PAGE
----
whilst I by no means condone drink drving under ANY circumstance, I do however have a serious problem with the whole angle of approach. To begin with, I have a couple of questions;1) how many people die in SA every year in drink driving Incidents? 2) How many people are murdered every year? How many Rapes? Whilst I will agree that 1 drink driving death is one too many, my issue is that there is no doubt in my mind that there are probably 10-20 times more in questions 2 and three three than in 1. therefore, the focus is wrong. It can be argued that it is two different departments and budgets that deal with these issues. OK! Then re-alocate funds and effort to where the main problem lies. My personal opinion is that our police force is both intellectually and physically incapable of dealing with serious crime, also, the tsotsies are likely to shoot back.It is therefore easier to approach a dude that has had two beers, whom will most likely apologize and more than likely, not put up any kind of struggle and the mak a big hoo haa about it. Catch a wake up and address the real problems. Only a complete moron will agree with the priorities you have laid out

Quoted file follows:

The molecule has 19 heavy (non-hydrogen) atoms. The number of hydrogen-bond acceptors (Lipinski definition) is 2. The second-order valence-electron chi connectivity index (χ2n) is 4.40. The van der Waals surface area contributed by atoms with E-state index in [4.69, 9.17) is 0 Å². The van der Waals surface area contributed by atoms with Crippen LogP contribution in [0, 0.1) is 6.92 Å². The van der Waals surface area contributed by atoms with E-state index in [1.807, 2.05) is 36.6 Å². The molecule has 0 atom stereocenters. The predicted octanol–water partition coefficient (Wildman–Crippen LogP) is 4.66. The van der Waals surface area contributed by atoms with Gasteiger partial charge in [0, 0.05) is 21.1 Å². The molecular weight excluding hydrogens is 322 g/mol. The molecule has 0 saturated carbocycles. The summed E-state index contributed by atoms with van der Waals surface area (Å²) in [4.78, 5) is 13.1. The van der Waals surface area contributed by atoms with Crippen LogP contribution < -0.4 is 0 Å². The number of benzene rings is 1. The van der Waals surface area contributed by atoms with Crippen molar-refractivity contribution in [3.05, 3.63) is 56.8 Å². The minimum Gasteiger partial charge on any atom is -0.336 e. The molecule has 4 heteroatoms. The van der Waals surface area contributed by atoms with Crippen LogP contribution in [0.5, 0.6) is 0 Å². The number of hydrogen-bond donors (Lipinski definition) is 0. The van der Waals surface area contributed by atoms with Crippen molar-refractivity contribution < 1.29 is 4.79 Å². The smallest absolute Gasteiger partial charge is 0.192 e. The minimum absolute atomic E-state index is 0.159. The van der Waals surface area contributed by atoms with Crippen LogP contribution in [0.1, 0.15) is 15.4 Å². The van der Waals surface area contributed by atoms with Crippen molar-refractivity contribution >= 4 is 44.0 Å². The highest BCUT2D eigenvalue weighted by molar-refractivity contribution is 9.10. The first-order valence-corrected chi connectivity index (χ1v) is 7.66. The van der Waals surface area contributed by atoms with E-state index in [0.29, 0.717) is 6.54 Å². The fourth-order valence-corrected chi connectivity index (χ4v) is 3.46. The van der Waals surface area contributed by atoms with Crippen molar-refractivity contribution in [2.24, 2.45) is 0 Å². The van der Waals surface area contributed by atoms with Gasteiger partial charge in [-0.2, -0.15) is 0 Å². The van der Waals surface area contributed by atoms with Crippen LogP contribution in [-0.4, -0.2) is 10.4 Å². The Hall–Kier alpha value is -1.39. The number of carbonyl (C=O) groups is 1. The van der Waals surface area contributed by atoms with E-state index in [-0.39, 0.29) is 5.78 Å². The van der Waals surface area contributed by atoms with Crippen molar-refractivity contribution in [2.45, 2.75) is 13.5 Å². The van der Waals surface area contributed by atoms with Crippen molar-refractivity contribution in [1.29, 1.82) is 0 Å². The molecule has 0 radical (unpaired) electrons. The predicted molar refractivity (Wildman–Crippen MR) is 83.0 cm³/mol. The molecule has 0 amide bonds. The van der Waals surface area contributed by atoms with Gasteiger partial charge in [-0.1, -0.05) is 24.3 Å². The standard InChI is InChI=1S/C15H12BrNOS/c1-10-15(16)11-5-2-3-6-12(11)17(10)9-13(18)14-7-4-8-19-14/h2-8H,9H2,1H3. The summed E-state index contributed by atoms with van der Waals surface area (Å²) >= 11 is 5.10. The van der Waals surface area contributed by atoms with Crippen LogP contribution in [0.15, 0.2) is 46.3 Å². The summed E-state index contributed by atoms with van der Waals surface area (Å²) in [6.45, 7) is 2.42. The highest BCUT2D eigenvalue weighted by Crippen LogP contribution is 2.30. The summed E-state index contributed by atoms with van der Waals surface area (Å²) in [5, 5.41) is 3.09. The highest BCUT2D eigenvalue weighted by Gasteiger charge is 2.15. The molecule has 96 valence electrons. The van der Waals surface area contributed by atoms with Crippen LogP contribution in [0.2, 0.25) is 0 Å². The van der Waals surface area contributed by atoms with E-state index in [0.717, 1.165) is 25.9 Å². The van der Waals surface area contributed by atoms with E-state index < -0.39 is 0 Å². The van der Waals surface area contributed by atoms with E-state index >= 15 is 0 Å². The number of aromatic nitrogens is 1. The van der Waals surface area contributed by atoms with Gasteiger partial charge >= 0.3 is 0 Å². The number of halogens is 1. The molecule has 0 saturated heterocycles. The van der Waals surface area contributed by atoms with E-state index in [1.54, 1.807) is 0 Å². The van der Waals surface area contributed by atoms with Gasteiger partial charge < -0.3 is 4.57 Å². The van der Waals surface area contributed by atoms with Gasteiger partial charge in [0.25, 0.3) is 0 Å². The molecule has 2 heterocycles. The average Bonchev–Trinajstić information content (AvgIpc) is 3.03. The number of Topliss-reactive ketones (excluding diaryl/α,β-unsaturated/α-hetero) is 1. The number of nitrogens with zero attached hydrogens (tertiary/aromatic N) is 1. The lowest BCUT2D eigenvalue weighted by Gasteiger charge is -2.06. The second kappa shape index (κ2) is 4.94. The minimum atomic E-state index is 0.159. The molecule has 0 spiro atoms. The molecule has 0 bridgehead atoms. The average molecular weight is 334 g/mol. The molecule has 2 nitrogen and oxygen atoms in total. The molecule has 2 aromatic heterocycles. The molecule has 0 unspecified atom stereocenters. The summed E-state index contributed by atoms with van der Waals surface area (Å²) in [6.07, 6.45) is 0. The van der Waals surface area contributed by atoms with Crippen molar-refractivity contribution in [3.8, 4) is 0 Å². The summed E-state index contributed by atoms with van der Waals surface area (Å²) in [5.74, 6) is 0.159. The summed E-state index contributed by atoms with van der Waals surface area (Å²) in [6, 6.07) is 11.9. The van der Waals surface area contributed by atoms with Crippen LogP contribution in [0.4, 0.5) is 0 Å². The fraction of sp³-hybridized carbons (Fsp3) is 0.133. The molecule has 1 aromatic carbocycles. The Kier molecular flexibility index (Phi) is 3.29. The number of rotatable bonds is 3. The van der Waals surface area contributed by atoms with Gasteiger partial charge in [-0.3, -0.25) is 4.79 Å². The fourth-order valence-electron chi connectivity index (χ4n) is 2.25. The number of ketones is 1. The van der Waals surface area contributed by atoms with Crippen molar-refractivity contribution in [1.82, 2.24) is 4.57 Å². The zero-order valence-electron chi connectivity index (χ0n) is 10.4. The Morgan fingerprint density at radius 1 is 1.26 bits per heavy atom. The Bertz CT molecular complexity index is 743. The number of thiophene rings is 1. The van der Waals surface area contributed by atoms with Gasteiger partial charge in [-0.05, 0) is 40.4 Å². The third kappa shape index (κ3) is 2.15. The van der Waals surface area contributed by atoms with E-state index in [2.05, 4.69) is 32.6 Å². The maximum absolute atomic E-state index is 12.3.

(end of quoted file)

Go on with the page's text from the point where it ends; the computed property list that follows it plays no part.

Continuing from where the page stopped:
• pages:
  • 1